Evidence abounds about the power of listening to your customers, and as we talk about frequently on this blog, Client Advisory Boards are an excellent tool to unlock and engage your strategic clients around their advice and ideas. But as most companies who implement an Advisory Board find out at some point or another, as careful as you have been in recruiting and building a Board, not all great clients make great advisors. So what happens when you have a dud?
Analyze why it’s not working
The first step is to understand the exact nature of the problem, to help determine how drastic a move you need to make. Is it a question of peer mismatch – too junior or senior for the rest of the group – and they just don’t fit in? Or is it that they really don’t want to be asked to help you build your business? In both of these cases, they likely want off as well. It may be that they are simply unsure of their ability to help, where coaching or offline discussion to bring them up to speed could make the difference. If someone is disruptive or has a chip on their shoulder, it is an opportunity to have an offline conversation to find out why, but there is no reason to subject others on the Board to such behavior.
Use the resources you have to do the research on the client, but the bottom line is – find out if it is serious or fixable and move on to the solution.
Fall back on your charter
The reason we create charters for the Client Advisory Boards we run is they provide guidelines and alignment about expectations and requirements to participate. Setting clear expectations around meeting attendance, input calls and other aspects of the role can make a difficult conversation easier. Pointing to a charter and reminding them of their original agreement is a lot easier than saying “you are fired” to a client.
Enlist others to develop an exit path
The sales leads or client reps in your company can be important allies in assessing the problem, and tactfully developing a solution. They can sometimes play an intermediary role in suggesting that someone else in the client company may be better suited to sitting on the Board, or in helping to relieve them of this burden on their important time.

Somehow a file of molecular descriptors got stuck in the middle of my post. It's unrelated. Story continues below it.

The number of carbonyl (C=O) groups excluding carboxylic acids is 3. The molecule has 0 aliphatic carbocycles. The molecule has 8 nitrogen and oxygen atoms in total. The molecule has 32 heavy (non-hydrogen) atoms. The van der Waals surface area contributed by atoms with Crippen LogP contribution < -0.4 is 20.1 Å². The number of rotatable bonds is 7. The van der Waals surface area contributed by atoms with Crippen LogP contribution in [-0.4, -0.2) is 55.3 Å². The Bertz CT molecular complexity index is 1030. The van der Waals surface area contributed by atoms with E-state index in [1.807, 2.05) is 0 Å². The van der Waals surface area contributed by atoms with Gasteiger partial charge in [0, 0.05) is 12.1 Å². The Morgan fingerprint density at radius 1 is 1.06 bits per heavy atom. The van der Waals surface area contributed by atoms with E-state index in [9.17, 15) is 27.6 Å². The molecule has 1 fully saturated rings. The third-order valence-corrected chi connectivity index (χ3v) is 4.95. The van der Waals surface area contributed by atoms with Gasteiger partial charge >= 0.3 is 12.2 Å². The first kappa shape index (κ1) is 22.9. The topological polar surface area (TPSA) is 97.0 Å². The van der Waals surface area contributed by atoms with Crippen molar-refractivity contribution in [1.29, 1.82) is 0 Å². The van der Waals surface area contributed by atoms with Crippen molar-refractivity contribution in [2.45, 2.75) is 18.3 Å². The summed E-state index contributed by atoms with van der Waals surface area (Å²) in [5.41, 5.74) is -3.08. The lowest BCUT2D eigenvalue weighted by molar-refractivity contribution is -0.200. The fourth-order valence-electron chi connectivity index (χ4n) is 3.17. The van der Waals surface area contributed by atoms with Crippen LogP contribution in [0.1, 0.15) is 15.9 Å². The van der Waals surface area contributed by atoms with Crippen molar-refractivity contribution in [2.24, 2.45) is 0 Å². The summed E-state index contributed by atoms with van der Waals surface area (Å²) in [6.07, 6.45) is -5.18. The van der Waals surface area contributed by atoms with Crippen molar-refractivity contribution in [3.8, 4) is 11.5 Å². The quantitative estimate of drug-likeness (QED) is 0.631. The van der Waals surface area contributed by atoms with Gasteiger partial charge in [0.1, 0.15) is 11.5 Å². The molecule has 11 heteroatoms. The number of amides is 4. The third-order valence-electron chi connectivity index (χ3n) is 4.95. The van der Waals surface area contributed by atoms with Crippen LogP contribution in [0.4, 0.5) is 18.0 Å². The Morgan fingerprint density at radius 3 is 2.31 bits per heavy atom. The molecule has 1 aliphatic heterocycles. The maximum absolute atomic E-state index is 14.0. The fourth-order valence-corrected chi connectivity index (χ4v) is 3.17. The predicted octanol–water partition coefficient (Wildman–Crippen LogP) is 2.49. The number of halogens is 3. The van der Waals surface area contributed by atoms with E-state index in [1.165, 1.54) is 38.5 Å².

In our work as facilitators for companies’ Client Advisory Boards, we often play this role. This allows our clients to maintain their relationship with the client and puts us in the role of Board manager. It helps our clients’ executive sponsors of the Board distance themselves from the confrontation, and can often help their client to walk away happy.
Decide quickly…but act with care
Whatever the problem, don’t let it linger and fester without a decision. It is too disruptive and too much of a waste of everyone’s valuable time. But that does not necessarily mean act in haste. Once you have the plan set, carefully lay out the steps. Sometimes these things take care of themselves once put gently into motion and the client has time to think through their own options. Sometimes external events take over and the problem gets removed for you. If you can create an opportunity that saves face or eases the transition, do it – your clients will still love you, even if they are off the Board. Even if it is clear at the start that your client is a dud, if you thoughtfully plan the exit it will cease to be a problem quicker than you think.
And don’t worry…you did the right thing
Even though it can take time, resources and some emotional energy, in the end it is right to remove those clients who don’t make good advisors. It may seem easier sometimes to indefinitely ignore the problem, but ultimately they will thank you – and so will all the other members on the Board.